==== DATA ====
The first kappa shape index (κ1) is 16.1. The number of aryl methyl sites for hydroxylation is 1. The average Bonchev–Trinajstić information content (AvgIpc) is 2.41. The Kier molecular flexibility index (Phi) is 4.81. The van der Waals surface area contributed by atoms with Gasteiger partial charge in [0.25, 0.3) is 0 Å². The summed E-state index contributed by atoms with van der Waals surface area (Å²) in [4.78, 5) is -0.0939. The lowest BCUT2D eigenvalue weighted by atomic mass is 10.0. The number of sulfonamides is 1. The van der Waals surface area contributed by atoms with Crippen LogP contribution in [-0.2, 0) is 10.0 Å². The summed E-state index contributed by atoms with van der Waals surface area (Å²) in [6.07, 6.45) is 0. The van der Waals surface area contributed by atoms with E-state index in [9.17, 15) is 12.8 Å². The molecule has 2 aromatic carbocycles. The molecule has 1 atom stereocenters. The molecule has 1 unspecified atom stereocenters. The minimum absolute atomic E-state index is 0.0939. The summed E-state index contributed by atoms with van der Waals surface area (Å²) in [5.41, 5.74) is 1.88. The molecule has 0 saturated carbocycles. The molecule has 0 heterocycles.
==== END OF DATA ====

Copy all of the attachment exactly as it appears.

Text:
The first kappa shape index (κ1) is 16.1. The number of aryl methyl sites for hydroxylation is 1. The average Bonchev–Trinajstić information content (AvgIpc) is 2.41. The Kier molecular flexibility index (Phi) is 4.81. The van der Waals surface area contributed by atoms with Gasteiger partial charge in [0.25, 0.3) is 0 Å². The summed E-state index contributed by atoms with van der Waals surface area (Å²) in [4.78, 5) is -0.0939. The lowest BCUT2D eigenvalue weighted by atomic mass is 10.0. The number of sulfonamides is 1. The van der Waals surface area contributed by atoms with Crippen LogP contribution in [-0.2, 0) is 10.0 Å². The summed E-state index contributed by atoms with van der Waals surface area (Å²) in [6.07, 6.45) is 0. The van der Waals surface area contributed by atoms with E-state index in [9.17, 15) is 12.8 Å². The molecule has 2 aromatic carbocycles. The molecule has 1 atom stereocenters. The molecule has 1 unspecified atom stereocenters. The minimum absolute atomic E-state index is 0.0939. The summed E-state index contributed by atoms with van der Waals surface area (Å²) in [5.41, 5.74) is 1.88. The molecule has 0 saturated carbocycles. The molecule has 0 heterocycles.